Watching the Change


Jason Messina

Chihuly Garden and Glass, Glasshouse Exhibit only able to be photographed well due to the absense of people.

Jason Messina

The jokes all started out funny but as the threat grows the atmosphere starts to change. Covid-19 has thrown our country through a loop in the timespan of about week. I have been in two major American cities in the last eight days, and have watched the changes worsen.

At first, it was just another comic relief, people taking pictures of Corona beers, jokes about finally a new plague, and even people touching their faces out of mockery, but now things are different.

My trip started with a visit to New York, New York, for a college radio conference. The plane ride was a big indicator that things weren’t necessarily business-as-usual.

We flew Southwest Airlines, an airline that, in my experience, is usually a little cheaper—and packed. You can imagine the shock when the pilot told us that there were plenty of open seats. Everybody had at least a one-seat buffer if they wanted it, and I had a whole row to myself.

I have flown on planes my whole life, but I have never had a row all to myself especially while going to a major city.

This can, of course, be attributed to people canceling their trips, but we were assured that there were very few cases of Covid-19 in New York.

After the plane, things felt fairly normal, at least until you would turn on the TV. It was like a bad montage, every time you changed the channel it would be another station talking about the virus. My solution? Turn off the television.

I wasn’t reminded of the virus again until the main award conference when our announcer told us three colleges weren’t there due to their schools canceling their trips to keep students away from the possibility of infection.

After the conference, while my peers returned to Decatur, I was traveling to Seattle, Washington. Once again our planes were speckled with empty seats.

The new major development was, however, that whenever I coughed or sneezed due to allergies, heads were on a swivel, and I would be met with several scowls. Within a second I transformed into a pariah.

It made sense though Seattle was already a city that had 22 deaths from the Coronavirus. The numbers now in Seattle are 31 deaths statewide, and 376 cases confirmed statewide.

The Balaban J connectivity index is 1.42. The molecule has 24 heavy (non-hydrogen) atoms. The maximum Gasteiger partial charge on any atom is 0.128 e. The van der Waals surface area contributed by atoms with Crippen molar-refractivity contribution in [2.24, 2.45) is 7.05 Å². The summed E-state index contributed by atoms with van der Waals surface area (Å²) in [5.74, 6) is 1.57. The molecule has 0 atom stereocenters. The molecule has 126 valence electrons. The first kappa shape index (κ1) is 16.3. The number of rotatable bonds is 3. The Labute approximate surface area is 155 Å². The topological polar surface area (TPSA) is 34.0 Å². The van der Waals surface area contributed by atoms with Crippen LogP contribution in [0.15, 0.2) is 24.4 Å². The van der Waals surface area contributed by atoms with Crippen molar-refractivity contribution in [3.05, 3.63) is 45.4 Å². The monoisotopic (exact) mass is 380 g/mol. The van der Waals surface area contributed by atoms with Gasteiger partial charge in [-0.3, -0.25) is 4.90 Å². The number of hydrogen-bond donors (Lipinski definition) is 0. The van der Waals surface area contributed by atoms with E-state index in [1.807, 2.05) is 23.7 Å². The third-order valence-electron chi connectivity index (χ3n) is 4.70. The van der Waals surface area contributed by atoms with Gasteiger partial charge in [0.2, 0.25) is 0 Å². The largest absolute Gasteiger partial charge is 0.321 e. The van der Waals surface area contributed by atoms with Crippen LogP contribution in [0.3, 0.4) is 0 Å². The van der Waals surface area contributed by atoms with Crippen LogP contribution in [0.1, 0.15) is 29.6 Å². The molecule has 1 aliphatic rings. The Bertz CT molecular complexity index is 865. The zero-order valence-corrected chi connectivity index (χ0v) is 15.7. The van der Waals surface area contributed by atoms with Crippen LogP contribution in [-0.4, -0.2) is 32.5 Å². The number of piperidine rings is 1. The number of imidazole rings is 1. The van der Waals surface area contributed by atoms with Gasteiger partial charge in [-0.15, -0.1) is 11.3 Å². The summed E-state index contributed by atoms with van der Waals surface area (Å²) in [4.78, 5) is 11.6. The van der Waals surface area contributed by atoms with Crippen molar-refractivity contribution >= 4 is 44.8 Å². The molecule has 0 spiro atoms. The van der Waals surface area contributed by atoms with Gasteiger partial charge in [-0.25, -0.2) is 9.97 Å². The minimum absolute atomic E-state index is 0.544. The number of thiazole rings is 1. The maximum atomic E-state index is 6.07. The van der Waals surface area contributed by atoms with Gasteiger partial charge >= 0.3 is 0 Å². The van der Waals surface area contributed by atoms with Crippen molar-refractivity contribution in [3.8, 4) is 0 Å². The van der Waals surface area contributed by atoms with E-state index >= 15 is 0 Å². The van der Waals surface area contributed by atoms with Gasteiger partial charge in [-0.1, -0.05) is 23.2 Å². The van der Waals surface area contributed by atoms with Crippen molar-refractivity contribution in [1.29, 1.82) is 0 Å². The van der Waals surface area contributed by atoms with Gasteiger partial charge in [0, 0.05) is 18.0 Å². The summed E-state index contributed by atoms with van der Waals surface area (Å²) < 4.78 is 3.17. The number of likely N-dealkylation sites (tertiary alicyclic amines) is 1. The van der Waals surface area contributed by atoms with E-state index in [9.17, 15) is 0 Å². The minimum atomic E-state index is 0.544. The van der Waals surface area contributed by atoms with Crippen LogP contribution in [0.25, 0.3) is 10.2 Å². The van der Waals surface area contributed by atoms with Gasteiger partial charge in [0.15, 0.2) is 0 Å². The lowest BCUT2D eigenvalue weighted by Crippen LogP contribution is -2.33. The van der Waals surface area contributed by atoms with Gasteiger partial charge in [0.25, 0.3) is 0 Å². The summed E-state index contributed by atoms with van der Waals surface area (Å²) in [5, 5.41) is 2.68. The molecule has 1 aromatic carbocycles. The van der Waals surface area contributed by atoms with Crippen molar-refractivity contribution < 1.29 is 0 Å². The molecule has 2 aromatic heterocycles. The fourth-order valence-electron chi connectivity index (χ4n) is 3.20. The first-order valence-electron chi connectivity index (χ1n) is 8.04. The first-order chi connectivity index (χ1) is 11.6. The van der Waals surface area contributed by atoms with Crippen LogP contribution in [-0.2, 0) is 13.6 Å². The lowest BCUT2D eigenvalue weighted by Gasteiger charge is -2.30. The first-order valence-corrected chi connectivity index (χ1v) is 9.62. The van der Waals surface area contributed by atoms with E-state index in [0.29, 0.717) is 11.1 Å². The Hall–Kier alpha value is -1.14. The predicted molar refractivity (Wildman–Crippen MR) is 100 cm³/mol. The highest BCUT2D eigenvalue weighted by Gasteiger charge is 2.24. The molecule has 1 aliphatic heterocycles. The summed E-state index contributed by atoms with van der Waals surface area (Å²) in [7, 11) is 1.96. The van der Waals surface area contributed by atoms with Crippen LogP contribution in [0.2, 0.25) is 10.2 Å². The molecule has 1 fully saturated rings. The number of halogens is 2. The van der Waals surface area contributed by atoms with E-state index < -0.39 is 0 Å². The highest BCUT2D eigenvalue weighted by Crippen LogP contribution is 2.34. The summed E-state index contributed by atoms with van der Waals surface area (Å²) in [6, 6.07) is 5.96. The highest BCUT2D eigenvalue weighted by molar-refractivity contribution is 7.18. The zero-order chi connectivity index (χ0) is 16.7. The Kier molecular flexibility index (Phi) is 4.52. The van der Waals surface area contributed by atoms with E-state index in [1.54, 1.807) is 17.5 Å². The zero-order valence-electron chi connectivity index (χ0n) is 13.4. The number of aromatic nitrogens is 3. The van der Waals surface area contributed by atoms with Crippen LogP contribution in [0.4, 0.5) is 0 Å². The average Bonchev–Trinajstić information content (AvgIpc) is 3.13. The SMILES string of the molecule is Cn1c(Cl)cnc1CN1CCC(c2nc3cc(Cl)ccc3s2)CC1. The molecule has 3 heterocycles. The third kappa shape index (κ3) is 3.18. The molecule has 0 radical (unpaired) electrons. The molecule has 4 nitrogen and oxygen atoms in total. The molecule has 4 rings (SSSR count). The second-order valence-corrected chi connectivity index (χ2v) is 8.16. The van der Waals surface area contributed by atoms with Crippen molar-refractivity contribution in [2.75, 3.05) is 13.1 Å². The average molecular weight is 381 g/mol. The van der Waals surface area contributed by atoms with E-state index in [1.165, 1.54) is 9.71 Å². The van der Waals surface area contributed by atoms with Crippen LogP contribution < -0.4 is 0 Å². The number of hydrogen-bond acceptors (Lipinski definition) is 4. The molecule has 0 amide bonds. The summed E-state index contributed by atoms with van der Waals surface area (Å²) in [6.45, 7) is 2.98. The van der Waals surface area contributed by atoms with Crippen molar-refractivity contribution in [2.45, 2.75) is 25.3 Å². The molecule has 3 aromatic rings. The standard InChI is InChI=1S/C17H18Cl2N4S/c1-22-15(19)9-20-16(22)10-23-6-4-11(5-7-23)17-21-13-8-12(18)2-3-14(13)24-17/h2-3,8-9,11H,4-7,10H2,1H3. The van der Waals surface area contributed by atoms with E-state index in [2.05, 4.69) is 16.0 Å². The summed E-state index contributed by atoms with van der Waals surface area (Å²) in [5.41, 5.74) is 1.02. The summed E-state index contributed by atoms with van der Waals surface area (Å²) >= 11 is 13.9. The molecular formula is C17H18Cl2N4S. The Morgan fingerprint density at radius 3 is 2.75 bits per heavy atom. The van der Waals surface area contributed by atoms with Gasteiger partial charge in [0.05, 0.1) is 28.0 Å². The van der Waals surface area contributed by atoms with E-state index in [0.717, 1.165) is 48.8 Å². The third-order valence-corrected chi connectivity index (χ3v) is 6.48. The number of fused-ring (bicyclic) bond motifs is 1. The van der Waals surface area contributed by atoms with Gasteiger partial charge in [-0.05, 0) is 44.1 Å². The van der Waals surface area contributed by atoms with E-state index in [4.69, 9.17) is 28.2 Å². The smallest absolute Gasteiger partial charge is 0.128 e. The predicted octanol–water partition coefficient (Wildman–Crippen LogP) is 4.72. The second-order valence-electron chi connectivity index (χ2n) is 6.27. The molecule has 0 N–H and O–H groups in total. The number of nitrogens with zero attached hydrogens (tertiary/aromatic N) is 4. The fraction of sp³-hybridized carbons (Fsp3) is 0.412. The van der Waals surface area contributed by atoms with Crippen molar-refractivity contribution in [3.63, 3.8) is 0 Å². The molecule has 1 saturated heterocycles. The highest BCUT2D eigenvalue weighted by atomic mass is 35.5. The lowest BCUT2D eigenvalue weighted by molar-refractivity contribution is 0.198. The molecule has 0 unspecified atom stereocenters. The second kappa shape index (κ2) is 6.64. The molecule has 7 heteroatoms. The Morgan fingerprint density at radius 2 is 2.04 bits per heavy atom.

I tried my hardest to keep any allergies hidden as the trip continued. The city was clearly not in the state I expected it. Instead of a bustling city I entered a ghost town.

I traveled using Lyft while here in Seattle, and all of the drivers have expressed the same thing, scarce rides, not many people trying to get rides anywhere, this is a city where people constantly use rideshare apps to get to work. A driver who had started just the previous week told us that Lyft claims Seattle as one of their top cities, and within a couple of days due to the virus his income dropped.

None of this was going to stop me from being the tourist I was, so I went to see many of Seattle’s local attractions: The Space Needle, the Museum of Pop Culture, and the Chihuly Garden and Glass. The one thing all these locations had in common was an eerie emptiness.

This also wasn’t just a random time, it was right in the midst of spring break season. These places should have been packed.

The first confirmed case of Covid-19 in America happened on January 21, 2020. It is currently March 12, 2020, and we have just now started to address the problem as a country, starting with a travel ban to and from Europe. It shouldn’t take 2 months for us to try and deal with this problem.

Despite all of this, I’m not panicking. I’m not letting the media scare me into hoarding toilet paper. Living in fear isn’t a rational way to exist. I’ll finish my trip and come back, and in the meantime, I will take care of myself and not lick random items, and I won’t make jokes about the current environment, but I will still laugh at them when I see them.